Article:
Conrad Malte-Brun (12 August 1775 – 14 December 1826), born
Malthe Conrad Bruun, and sometimes referred to simply as
Malte-Brun, was a Dano-French geographer and journalist. His second
son, Victor Adolphe Malte-Brun, was also a geographer. Today he is
perhaps best remembered for coining the name for the geographic region
Oceania (French Océanie) around 1812.
4 Further reading
5 External links
Thisted to an administrator of Danish crown lands, Malte-Brun
was originally destined for a career as a pastor, but chose instead to
attend classes at the University of Copenhagen, and became a supporter
French Revolution and an activist in favor of freedom of the
press. Following the harsh censorship laws instituted by the Danish
ruler crown prince Frederick in September 1799, he was indicted
because of his many pamphlets which contained outright criticism of
the government, which the new censorship laws forbade. A particular
cause for offence was a pamphlet he published in 1795 entitled
“Catechism of the Aristocrats.”
The case of Peter Andreas Heiberg, who for similar crimes had been
sentenced to exile at
Christmas of 1799, did not make Malte-Brun
optimistic about his prospects. He had already left the country prior
to the court sentence (which was first carried late 1800) and had
settled first in Sweden, later in the Free City of Hamburg.
At some point during his exile, he started using his Danish first
name, Malthe, as part of his surname, Bruun.
An 1837 edition of a Malte-Brun Map of China. This is one of the
earliest maps to use the term
Manchuria (Mandchourie), which Conrad
Malte-Brun and Mentelle promoted as early as 1804.
Malte-Brun arrived in
France in November 1799, and began work on a
geography treatise meant as a gift to his adoptive country. A poem on
the death of
Andreas Peter Bernstorff
Andreas Peter Bernstorff which he published during his
exile procured for him permission to return to Denmark. But another
pamphlet against the aristocracy subjected him to a new prosecution,
and he left his country, and finally took up his residence in Paris.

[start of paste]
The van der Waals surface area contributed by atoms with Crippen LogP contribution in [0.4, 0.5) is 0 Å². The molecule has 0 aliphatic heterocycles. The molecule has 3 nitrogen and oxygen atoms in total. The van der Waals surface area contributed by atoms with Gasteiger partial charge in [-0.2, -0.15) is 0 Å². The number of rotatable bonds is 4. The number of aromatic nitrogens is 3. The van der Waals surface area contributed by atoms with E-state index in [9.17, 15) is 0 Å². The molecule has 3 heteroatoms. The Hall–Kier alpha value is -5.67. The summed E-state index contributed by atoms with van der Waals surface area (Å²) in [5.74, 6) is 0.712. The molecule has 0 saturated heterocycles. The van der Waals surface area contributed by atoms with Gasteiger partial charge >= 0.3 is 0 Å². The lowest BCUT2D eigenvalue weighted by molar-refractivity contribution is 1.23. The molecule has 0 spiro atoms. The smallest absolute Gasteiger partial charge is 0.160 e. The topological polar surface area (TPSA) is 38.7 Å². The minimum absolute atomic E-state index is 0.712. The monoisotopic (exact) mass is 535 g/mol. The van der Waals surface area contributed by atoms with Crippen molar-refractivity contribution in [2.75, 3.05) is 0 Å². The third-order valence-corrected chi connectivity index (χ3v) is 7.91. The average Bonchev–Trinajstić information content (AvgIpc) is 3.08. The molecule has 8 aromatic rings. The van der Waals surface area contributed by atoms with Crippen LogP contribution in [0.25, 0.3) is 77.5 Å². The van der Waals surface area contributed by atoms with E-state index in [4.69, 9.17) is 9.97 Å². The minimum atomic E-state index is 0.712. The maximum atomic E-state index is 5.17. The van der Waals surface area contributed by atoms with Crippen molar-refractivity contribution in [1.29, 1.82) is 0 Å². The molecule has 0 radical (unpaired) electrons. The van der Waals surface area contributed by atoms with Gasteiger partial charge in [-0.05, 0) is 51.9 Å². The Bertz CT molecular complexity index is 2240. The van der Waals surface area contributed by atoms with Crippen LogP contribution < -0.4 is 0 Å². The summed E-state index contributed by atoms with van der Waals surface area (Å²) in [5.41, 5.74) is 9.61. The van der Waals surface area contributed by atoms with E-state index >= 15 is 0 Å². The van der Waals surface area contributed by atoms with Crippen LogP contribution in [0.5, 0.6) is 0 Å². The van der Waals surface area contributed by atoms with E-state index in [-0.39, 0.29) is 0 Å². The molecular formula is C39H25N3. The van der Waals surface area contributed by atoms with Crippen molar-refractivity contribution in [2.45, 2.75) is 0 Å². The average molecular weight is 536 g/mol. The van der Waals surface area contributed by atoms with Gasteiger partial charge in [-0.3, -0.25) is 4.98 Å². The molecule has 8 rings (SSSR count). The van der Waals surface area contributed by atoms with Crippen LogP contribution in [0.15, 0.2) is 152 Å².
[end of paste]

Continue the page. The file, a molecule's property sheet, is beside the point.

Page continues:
In December 1800, the Danish courts pronounced sentence of perpetual
banishment against him, which was rescinded about the time of his
death. Malte-Brun's geography treatise was written with the help of
Edme Mentelle, a professor at the École Normale; together, they
produced Géographie mathématique, physique et politique de toutes
les parties du monde (6 vols., published between 1803 and 1812).
He was a regular contributor to Journal des Débats. He at first
opposed the consular government, but subsequently became a zealous
imperialist, and after the fall of
Napoleon an equally zealous
monarchist, publishing in 1824 Traité de la légitimité considérée
comme base du droit public de l'Europe chrétienne.
Aside from his political writings, he devoted himself especially to
geographical studies. He was the founder of Les Annales des Voyages
(in 1807) and Les Annales des Voyages, de la Géographie et de
l'Histoire (in 1819), which encouraged observations and reports as a
basis for research. He became well known after contributing Tableau de
la Pologne, a treatise on the geography of
Poland (in 1807, as the
First Empire troops established French tutelage in the region). In
1822-1824, he served as the first general secretary of the newly
founded Société de Géographie. Malte-Brun was the first person to
suggest importing camels into Australia. See Australian feral
He died in
Paris in 1826, as he was drafting the final version of his
major work, the Précis de Géographie Universelle ou Description de
toutes les parties du monde. This appeared in eight volumes
(1810–29), the last two volumes being by Huot. Malte-Brun's name
was given to streets in both
Paris (20th arrondissement) and Thisted.
^ a b c d e f Ripley, George; Dana, Charles A., eds. (1879).
"Malte-Brun". The American Cyclopædia.
^ «Les provinces tributaires du nord ou la Mantchourie, la Mongolie,
la Kalmouquie, le Sifan, la Petit Bucharie, et autres pays
vulgairement compris sous la fausse dénomination de TARTARIE», in:
Mentelle, Edme; Brun, Malte (1804), Géographie mathématique,
physique & politique de toutes les parties du monde, 12, H.
Tardieu, p. 144
^ Conrad Malte-Brun, Universal Geography: Containing the description
of India and Oceanica, Volume III, Book LVI 'Oceanica', Part IV 'New
Holland and its dependancies', p.568. Longman, Hurst, Rees, Orme and
Brown, London 1822.
This article incorporates text from a publication now in the
public domain: Wood, James, ed. (1907). "Maltebrun, Conrad". The
Nuttall Encyclopædia. London and New York: Frederick Warne.
Conrad Malte-Brun (1827), Universal Geography, Edinburgh: Adam
Conrad Malte-Brun (1827), Universal Geography, Philadelphia: A.
Finley, OCLC 9262496
v.1; v.2; v.3; v.4; v.5
Chisholm, Hugh, ed. (1911). "Malte-Brun, Conrad". Encyclopædia
Britannica. 17 (11th ed.). Cambridge University Press.
"Malte-Brun, Konrad". New International Encyclopedia.
ISNI: 0000 0001 0886 4311
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